Shane O'Farrell should not be dead. We are here not because he tragically died, because the sad reality is that people die and lose their lives every day. We are here because of the systematic failures that did not necessarily lead to Shane's death but certainly it could have been prevented had the failures not existed.

I am very conscious of all of the legal language that has been used here today. It is important that those views are articulated and those arguments are made in this institution. The last time we spoke about this matter the House agreed that there should be a public inquiry. It is incumbent upon us to refocus our minds on the fact that there is a family grieving the loss of a loving son and brother. I have had the unfortunate honour and privilege of knowing many campaigning families and individuals who have had to fight to access truth and justice, and some of them had to fight for 50 years. Sadly, some of these people are still fighting to access truth and justice. It is a great travesty and injustice that we would further heap trauma on already suffering and hurting families.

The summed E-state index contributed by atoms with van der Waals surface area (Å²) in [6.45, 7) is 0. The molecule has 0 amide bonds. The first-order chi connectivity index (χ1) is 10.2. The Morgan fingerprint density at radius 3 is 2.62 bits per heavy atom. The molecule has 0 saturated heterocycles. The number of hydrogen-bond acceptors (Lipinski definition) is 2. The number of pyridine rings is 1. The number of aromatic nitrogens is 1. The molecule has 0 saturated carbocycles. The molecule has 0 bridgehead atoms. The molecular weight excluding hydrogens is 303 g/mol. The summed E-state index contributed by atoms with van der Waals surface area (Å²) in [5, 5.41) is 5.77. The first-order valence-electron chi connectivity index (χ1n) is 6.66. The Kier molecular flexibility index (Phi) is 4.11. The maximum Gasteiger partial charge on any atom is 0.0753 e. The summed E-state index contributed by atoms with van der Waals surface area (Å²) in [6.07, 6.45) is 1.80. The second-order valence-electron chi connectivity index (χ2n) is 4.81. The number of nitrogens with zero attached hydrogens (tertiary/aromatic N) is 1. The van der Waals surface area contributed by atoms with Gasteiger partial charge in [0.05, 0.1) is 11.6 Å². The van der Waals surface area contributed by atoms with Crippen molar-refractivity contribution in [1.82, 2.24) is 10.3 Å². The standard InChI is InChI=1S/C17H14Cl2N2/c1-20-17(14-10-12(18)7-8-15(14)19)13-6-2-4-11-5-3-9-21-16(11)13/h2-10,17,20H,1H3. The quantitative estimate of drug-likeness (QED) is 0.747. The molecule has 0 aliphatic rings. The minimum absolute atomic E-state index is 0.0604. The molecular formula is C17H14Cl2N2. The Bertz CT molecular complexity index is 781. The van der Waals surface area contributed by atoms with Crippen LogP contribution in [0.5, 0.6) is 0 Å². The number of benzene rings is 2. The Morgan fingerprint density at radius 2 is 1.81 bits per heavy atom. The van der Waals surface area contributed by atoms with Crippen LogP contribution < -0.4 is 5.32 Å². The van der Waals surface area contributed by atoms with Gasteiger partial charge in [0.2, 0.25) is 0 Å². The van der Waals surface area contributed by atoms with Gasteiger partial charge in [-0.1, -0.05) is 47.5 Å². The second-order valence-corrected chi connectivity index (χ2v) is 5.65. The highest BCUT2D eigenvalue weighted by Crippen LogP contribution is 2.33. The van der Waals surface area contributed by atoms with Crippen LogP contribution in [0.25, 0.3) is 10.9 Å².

The Minister is meant to take his mandate and direction from the will of these Houses and, indeed, use his own counsel. I do not doubt for one second, as Senator Boyhan said, that there is no-one in this House who does not want to get to the truth but I wonder about the people outside this House because of the following simple reality. If all of the evidence and rationale points to systematic failures from top to bottom, across the Border, back and forward, and between policing institutions and criminal justice institutions, then what is the rationale for not giving a family who have diligently campaigned and suffered so much what I think is a very modest thing in the context of a public inquiry? The establishment of an inquiry is the will of both of these Houses. The family desire an inquiry and I believe that it is also the desire of the vast bulk of people within Irish life. I think there is a clear rationale for an inquiry. There is a political and legal impetus on us to do it because of the clear and obvious failures. The curtain should not come done on this matter and the faceless bureaucrats in the Departments should not revert to their old traditional ways. We should focus our minds on shining a light on and rectifying what was a clear problem and clear failings that led to the life of a young brilliant man with so much potential being tragically and needlessly cut short.